Voodoo shrine found near Hutchins
By 02/15/2007 00:00:00
HUTCHINS - The seemingly remote Dowdy Ferry Road area has served as a frequent dumping ground, but what was found Jan. 29 was something Dallas Police Sgt. Gary Kirkpatrick said he hadn't seen in the 20 years he had been on the job.
'That is the first voodoo shrine that I've found,' said Kirkpatrick.
According to reports from police and religious experts, a pot containing a human skull, a machete and other strange objects could be part of a Palo Mayombe shrine, artifacts of an Afro-Caribbean religion.
Religious scholars said despite stereo-types, there was no element of human sacrifice in Palo Mayombe or other Afro-Caribbean religions, such as Santeria or Voodoo.
The three-legged iron vessel was wrapped in black and red cloth and held more than was previously reported.
The vessel contained animal bones, chicken feathers, a machete, an 18-inch statue of a man carved out of wood and of course, the human skull bringing suspicion to Hutchins and the surrounding area.
Hutchins Detective Emily Owens said it remained a mystery why the shrine was in the woods, because the vessel was usually associated with home worship.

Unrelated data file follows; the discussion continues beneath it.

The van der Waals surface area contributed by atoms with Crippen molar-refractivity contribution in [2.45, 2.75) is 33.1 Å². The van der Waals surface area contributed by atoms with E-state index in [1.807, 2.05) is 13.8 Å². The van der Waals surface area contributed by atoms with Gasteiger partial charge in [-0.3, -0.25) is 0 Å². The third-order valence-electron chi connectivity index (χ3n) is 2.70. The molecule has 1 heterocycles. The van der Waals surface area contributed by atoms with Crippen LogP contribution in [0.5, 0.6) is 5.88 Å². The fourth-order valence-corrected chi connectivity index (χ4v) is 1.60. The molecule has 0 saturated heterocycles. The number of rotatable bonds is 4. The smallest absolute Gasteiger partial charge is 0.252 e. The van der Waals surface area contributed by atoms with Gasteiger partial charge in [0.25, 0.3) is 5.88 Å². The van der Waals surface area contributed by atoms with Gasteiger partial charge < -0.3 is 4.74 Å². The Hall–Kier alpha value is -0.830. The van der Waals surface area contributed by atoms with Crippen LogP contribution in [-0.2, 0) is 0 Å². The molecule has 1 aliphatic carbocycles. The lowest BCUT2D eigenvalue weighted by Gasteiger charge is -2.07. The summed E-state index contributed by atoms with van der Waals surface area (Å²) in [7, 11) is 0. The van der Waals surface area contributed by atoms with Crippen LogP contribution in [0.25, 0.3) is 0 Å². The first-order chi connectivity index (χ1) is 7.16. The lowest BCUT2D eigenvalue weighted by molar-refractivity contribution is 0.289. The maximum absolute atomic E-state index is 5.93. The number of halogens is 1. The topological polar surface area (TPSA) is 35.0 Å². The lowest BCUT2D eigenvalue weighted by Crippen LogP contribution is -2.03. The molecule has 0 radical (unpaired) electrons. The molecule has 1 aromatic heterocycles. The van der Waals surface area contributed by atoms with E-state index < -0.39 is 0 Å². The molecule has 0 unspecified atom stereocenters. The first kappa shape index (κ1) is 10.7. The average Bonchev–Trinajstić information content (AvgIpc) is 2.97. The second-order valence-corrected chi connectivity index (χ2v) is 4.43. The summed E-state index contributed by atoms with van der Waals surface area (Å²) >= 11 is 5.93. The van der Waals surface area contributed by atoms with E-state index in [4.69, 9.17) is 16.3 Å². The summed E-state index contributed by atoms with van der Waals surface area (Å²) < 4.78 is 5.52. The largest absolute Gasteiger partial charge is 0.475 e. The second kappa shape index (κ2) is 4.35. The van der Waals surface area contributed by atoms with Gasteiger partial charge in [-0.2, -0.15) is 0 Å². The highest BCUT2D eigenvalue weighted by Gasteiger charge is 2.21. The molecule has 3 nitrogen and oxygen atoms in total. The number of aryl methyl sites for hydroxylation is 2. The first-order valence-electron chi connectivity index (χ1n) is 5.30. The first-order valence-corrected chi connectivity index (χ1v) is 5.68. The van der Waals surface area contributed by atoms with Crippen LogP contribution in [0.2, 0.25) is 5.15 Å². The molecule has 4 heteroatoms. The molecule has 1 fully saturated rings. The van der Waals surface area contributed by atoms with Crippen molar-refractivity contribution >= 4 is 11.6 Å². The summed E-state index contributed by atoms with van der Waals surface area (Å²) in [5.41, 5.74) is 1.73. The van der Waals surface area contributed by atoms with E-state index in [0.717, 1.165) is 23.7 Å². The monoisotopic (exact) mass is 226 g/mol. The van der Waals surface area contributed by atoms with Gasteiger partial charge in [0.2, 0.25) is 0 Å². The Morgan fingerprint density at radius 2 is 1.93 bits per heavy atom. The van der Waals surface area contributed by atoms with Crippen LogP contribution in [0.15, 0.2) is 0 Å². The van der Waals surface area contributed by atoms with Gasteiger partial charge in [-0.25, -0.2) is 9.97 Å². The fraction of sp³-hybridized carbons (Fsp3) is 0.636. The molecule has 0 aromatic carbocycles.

'We don't think there was any rituals going on out at the site,' she said.
'There may be a reason why it was out there. I haven't found that out yet.'
Palo Mayombe originated in the Congo in west-central Africa.
Like Santeria and Voodoo, it spread to the Caribbean through the slave trade and to the U.S. after the Cuban exodus in the 1960s.
Palo Mayombe is a naturalistic religion in which followers believe in drawing energy from the earth and the venerations of the spirits of the ancestors according to wikipedia.org.
And strangely enough, anyone can go on ebay and buy a human skull anywhere from $64 to $660, even though the skulls were for medical or dental study.
Others say the vessel may have been disposed of after its owner died, allowing it to return to nature.